Chris Sullivan was a “Never-Ever.
That’s how ski instructor Allen Symonds tags his students who have never been on skis a day in their lives.
“I was born in Louisiana, the boyish looking, sandy-haired Sullivan said in his defense. “There are no slopes in Louisiana.
We all know that most of Louisiana is at or below sea level, but this was Snowmass Village, Colo. Sullivan, a 23-year-old paraplegic, found himself looking down from 9,000 feet and rethinking the casual decision he’d made months earlier to learn to ski.
“I got up there, and I thought, ‘Man, there’s no way I’m going to be able to do this,’ he said.
But Sullivan eventually pushed off and surrendered to gravity and to Symonds’ patient direction. Three hours and five runs later, he was a convert. “It’s a blast! he said.
The experiences of this paraplegic bayou boy, along with nearly 400 other disabled veterans, are why there is a National Disabled Veterans Winter Sports Clinic. The Clinic turns participants on to the thrill and freedom of skiing, and introduces them to a wide array of other physical activities.
Every April, the U.S. Department of Veterans Affairs and the veterans’ service organization Disabled American Veterans bring nearly 400 disabled military veterans together for this rehabilitative Clinic to develop winter sports skills and take part in a variety of adaptive workshops, which demonstrate that having a physical or visual disability need not be an obstacle to an active, rewarding life. The veterans are challenged through sports and leisure activities and provided numerous opportunities for self-development.
Participants at the Clinic receive instruction in adaptive downhill skiing and/or snowboarding, cross-country skiing and a wide variety of alternate activities including scuba diving, sled hockey, snowshoeing, snowmobiling, rock climbing, trap shooting, curling, fencing, golf plus educational and instructional workshops on self-defense (taught by Secret Service personnel) and other stimulating topics.
Sullivan was an Army combat engineer serving in Iraq on May 1, 2005, when a bullet to the neck severed his spine. He had emergency surgery right there in Baghdad and more operations in Germany and at Walter Reed Army Medical Center in Washington, D.C.
The Winter Sports Clinic was his first try at athletics since the injury.
The challenge for Clinic ski instructors like Symonds is to figure out how much an injured veteran can do.
“Every single person is different, he said. “Even if they have the exact same injury, they will have different abilities. So you work with them.
Symonds figured out pretty quickly that Sullivan had a decent amount of control and strength in his arms, but not so much in his hands. Of the various adaptive ski equipment available at the Clinic, Symonds put Sullivan in a bi-ski which is a fiberglass bucket seat resting over two skis. He taped Sullivan’s hands to two “outriggers, essentially ski poles with mini skis on the bottom where the point would normally be, that Sullivan could use to balance himself.
Symonds is an Aspen, Colo. native. The lean, bearded mountain man has spent 36 of his 39 years on skis. For the past seven years, he’s been an adaptive ski instructor for the disabled, so he knew how to guide Sullivan from fear to exhilaration over the course of their first lesson together.
April 3rd was late in the ski season, and the slopes at Snowmass were rock hard.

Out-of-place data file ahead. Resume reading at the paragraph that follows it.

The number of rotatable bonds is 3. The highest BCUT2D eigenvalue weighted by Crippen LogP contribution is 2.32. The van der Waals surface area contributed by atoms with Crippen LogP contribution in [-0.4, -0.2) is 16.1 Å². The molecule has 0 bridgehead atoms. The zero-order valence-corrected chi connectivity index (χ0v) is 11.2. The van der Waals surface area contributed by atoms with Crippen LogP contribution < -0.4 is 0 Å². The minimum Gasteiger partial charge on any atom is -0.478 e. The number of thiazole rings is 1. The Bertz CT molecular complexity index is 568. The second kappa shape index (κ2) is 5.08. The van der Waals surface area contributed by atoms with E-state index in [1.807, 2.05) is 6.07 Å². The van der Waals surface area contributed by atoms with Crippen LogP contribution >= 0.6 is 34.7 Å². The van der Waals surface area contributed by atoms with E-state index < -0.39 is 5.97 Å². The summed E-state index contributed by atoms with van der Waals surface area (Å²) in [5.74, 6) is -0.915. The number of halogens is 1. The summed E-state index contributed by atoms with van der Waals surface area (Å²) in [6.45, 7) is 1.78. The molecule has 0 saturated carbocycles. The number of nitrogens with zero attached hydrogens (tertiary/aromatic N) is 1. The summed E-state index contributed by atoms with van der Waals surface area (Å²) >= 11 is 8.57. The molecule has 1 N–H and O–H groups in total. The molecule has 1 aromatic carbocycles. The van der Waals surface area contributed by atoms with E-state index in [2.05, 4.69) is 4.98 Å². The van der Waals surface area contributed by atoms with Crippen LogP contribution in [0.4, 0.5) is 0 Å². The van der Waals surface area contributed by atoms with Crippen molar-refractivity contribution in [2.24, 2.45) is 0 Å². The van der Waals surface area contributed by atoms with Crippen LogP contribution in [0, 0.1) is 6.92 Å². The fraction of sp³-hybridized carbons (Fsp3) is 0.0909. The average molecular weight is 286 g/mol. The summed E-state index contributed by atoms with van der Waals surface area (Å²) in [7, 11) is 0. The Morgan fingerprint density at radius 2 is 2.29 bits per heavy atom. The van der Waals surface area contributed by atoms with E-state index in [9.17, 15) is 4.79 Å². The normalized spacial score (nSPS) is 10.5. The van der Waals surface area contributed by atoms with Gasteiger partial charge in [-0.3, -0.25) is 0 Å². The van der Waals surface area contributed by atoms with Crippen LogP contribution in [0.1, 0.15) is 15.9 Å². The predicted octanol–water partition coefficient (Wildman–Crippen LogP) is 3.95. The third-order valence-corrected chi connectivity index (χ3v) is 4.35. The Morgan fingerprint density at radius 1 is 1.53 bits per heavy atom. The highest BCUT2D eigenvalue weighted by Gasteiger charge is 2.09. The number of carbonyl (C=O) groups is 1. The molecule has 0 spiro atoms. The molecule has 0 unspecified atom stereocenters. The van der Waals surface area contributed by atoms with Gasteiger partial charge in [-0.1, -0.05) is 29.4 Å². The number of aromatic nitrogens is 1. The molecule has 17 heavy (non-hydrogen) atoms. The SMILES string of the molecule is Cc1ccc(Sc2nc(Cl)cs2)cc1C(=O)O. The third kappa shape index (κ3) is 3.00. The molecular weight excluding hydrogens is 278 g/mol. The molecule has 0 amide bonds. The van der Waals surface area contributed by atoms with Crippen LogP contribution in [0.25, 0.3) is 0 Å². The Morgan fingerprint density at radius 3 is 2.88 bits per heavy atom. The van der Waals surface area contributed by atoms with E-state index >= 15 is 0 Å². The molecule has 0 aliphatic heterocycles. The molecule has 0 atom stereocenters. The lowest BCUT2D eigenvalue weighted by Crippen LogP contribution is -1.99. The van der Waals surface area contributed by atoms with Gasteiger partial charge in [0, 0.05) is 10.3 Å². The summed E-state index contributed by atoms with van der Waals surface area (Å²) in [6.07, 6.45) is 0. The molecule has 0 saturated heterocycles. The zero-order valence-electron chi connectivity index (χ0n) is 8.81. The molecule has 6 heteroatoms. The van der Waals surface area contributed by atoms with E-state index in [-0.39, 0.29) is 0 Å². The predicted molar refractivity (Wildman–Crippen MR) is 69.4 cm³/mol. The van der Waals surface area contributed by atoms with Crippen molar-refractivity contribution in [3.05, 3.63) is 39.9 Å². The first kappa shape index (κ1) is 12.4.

“The ski was basically just chattering along the ice, and he was tentative, Symonds said.
Symonds directed the bi-ski from behind for Sullivan’s early runs.
“He stayed behind me the whole time telling me different things, Sullivan said.
Sullivan was never merely a passenger, though. Symonds let the novice feel the consequences of actions like leaning too far into a turn. “Okay, now he feels he’s fallingg, and now I pull him back in. So he begins to pick that up really quickly, Symonds explained.
“The balance was hard to deal with, Sullivan agreed. “When you’re going down the mountain, you’ve got to know when to lean and when to use the outrigger.
“In the last couple of runs, he really started to figure out where that balance point was—how much he needed to turn and look into the turn, Symonds said. “And if you lean too far, you fall over.
As Symonds relinquished control to Sullivan, there were some spills.
“It’ll take some mileage for him to really dial that in, Symonds said. “The snow conditions will play into that. Later in the morning, it softened up, and he was like, ‘I get it. I can feel the ski gripping. I can let it flow.’
“When you start getting used to it, that’s when it starts being fun, Sullivan said. “I had a good time in my last hour. The young man, who had spent much of his time in hospital beds and wheelchairs for the past two years, found himself in the beautiful Rocky Mountains, zipping down a ski slope, controlling his motion, throwing snow on the turns and feeling the wind on his face.
“He did really, really well, considering he’s a ‘Never-Ever,’ Symonds said. “His attitude was great—really positive and excited. He was intrigued by this whole new experience.
Instructor and student hit the slopes two more times during the week-long Winter Sports Clinic. Sullivan has decided to return every year, but because he can’t wait to ski again, he’s already looking into other opportunities before next April.
The National Disabled Veterans Winter Sports Clinic, in its 21st year in 2007, is now the world’s largest annual rehabilitative event of its kind for the most diverse group of veterans with disabilities.
“You come here and have a good time, and you see that you can really do stuff that normally you thought you’d never be able to do, Sullivan said.
The young Iraqi War veteran from Lafayette, La., is no longer a “Never-Ever. He’s a skier. And now – who knows what else?
For more information about the National Disabled Veterans Winter Sports Clinic visit: http://www.wintersportsclinic.org.